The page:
40,000-50,000. This rise is even starker when juxtaposed to
Brookings Institution estimates that an additional 24,000 Iraqi
resistance fighters have been detained or killed between May 2003
and August 2004.
4. U.S.- led
Coalition Shrinks Further After "Transition": The
number of countries identified as members of the Coalition backing
the U.S.-led war started with 30 on March 18, 2003, then grew in the
early months of the war. Since then, eight countries have withdrawn
their troops and Costa Rica has demanded to be taken off the
coalition list. At the war's start, coalition countries represented
19.1 percent of the world's population; today, the remaining
countries with forces in Iraq represent only 13.6 percent of the
BRING ALL THE
TROOPS HOME NOW!
October 4, 2004 By WILLIAM SAFIRE, New
As the Democratic Whoopee Brigade
hailed Senator Kerry's edge in debating technique, nobody noticed
his foreign policy sea change. On
both military tactics and grand strategy, the newest neoconservative
announced doctrines more hawkish than President Bush.
First, on war-fighting in Iraq:
Hard-liners criticized the Bush decision this spring not to send
U.S. troops in to crush Sunni resistance in the Baathist stronghold
in Falluja. Our forces wanted to fight to win but soft-liners in
Washington worried about the effect of heavier civilian casualties
on the hearts and minds of Iraqis, and of U.S. troop losses on
Last week in
debate, John Kerry - until recently, the antiwar candidate too eager
to galvanize dovish Democrats - suddenly reversed field, and came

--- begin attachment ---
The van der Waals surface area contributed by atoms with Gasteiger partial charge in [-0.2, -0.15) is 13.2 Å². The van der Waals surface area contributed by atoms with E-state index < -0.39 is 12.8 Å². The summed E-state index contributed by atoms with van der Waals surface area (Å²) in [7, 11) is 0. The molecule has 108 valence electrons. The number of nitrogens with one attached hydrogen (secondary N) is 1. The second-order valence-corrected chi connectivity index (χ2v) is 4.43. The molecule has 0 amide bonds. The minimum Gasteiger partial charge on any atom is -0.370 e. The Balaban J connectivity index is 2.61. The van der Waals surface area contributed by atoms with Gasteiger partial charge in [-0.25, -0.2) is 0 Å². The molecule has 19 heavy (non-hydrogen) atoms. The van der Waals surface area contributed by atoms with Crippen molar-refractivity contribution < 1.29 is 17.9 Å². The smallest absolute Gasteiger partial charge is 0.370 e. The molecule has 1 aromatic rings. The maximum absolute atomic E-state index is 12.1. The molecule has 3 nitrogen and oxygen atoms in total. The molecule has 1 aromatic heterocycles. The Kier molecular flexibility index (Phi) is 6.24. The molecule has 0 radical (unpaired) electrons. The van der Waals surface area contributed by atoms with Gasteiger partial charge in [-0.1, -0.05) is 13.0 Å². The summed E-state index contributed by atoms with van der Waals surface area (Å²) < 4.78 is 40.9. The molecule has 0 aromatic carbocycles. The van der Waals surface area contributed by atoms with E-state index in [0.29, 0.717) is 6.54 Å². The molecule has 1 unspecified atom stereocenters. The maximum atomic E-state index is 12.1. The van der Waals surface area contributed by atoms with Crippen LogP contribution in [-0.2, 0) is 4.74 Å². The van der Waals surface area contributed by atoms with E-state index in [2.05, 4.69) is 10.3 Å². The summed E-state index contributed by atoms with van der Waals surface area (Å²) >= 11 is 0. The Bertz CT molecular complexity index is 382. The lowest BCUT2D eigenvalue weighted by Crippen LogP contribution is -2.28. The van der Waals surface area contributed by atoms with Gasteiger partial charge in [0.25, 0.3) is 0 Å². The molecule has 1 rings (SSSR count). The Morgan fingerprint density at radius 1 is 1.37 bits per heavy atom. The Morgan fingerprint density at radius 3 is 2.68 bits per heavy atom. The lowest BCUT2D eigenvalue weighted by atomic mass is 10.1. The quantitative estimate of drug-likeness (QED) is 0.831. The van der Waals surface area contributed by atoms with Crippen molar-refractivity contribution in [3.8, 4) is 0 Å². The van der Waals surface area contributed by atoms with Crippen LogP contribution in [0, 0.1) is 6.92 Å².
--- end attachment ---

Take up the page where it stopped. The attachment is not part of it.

down on the side of the military hard-liners.
"What I want to do
is change the dynamics on the ground," Kerry volunteered. "And you
have to do that by beginning to not back off of Falluja and other
places and send the wrong message to terrorists. ... You've got to
show you're serious."
Right on, John! Although he added his
standard softener of "sharing the stakes" with "the rest of the
world," he issued his radically
revised military policy: wipe out resistance in terrorist
strongholds like Falluja, which requires us to inflict and accept
Kerry's belated but
welcome hawkish call to "change the dynamics on the ground" supports
the joint U.S.-Iraqi seizure of control of that terrorist haven.
It will be bloody, but such use of firepower in
"serious" denial of sanctuary should save lives in the long run.
Next, to grand strategy: Kerry was
asked by Jim Lehrer, "What is your position on the whole concept of
pre-emptive war?" In the past, Kerry has given a safe
never-say-never response, but last week he gave a Strangelovian
answer: "The president always
has the right and always has had the right for pre-emptive strike."
He pledged never to cede "the right to pre-empt in any way
necessary'' to protect the U.S.